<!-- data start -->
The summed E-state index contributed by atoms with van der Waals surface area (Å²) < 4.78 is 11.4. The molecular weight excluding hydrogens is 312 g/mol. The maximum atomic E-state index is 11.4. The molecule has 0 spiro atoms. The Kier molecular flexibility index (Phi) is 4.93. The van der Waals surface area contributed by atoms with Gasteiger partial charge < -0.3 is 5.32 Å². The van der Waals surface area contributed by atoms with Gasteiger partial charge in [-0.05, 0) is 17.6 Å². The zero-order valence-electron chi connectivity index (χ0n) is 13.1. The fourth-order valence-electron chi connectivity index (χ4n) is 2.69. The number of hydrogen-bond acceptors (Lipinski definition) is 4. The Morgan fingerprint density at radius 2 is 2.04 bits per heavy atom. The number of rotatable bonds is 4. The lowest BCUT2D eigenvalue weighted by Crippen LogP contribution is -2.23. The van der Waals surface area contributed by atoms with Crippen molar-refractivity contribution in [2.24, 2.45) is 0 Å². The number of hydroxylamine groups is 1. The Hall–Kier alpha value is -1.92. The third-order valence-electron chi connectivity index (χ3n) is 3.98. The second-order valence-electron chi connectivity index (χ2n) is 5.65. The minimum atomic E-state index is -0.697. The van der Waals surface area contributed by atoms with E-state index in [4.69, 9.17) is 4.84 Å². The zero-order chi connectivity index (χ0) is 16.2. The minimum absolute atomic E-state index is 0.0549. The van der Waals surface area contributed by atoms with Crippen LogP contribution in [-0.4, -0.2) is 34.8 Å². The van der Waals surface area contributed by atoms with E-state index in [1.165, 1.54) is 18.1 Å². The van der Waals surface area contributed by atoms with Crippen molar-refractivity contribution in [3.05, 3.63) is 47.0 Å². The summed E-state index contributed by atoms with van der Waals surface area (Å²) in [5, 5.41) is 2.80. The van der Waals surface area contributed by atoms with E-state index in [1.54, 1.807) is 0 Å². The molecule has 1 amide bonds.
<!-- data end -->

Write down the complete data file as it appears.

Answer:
The summed E-state index contributed by atoms with van der Waals surface area (Å²) < 4.78 is 11.4. The molecular weight excluding hydrogens is 312 g/mol. The maximum atomic E-state index is 11.4. The molecule has 0 spiro atoms. The Kier molecular flexibility index (Phi) is 4.93. The van der Waals surface area contributed by atoms with Gasteiger partial charge < -0.3 is 5.32 Å². The van der Waals surface area contributed by atoms with Gasteiger partial charge in [-0.05, 0) is 17.6 Å². The zero-order valence-electron chi connectivity index (χ0n) is 13.1. The fourth-order valence-electron chi connectivity index (χ4n) is 2.69. The number of hydrogen-bond acceptors (Lipinski definition) is 4. The Morgan fingerprint density at radius 2 is 2.04 bits per heavy atom. The number of rotatable bonds is 4. The lowest BCUT2D eigenvalue weighted by Crippen LogP contribution is -2.23. The van der Waals surface area contributed by atoms with Crippen molar-refractivity contribution in [2.24, 2.45) is 0 Å². The number of hydroxylamine groups is 1. The Hall–Kier alpha value is -1.92. The third-order valence-electron chi connectivity index (χ3n) is 3.98. The second-order valence-electron chi connectivity index (χ2n) is 5.65. The minimum atomic E-state index is -0.697. The van der Waals surface area contributed by atoms with E-state index in [4.69, 9.17) is 4.84 Å². The zero-order chi connectivity index (χ0) is 16.2. The minimum absolute atomic E-state index is 0.0549. The van der Waals surface area contributed by atoms with Crippen LogP contribution in [-0.4, -0.2) is 34.8 Å². The van der Waals surface area contributed by atoms with E-state index in [1.165, 1.54) is 18.1 Å². The van der Waals surface area contributed by atoms with Crippen molar-refractivity contribution in [3.05, 3.63) is 47.0 Å². The summed E-state index contributed by atoms with van der Waals surface area (Å²) in [5, 5.41) is 2.80. The van der Waals surface area contributed by atoms with E-state index in [1.54, 1.807) is 0 Å². The molecule has 1 amide bonds.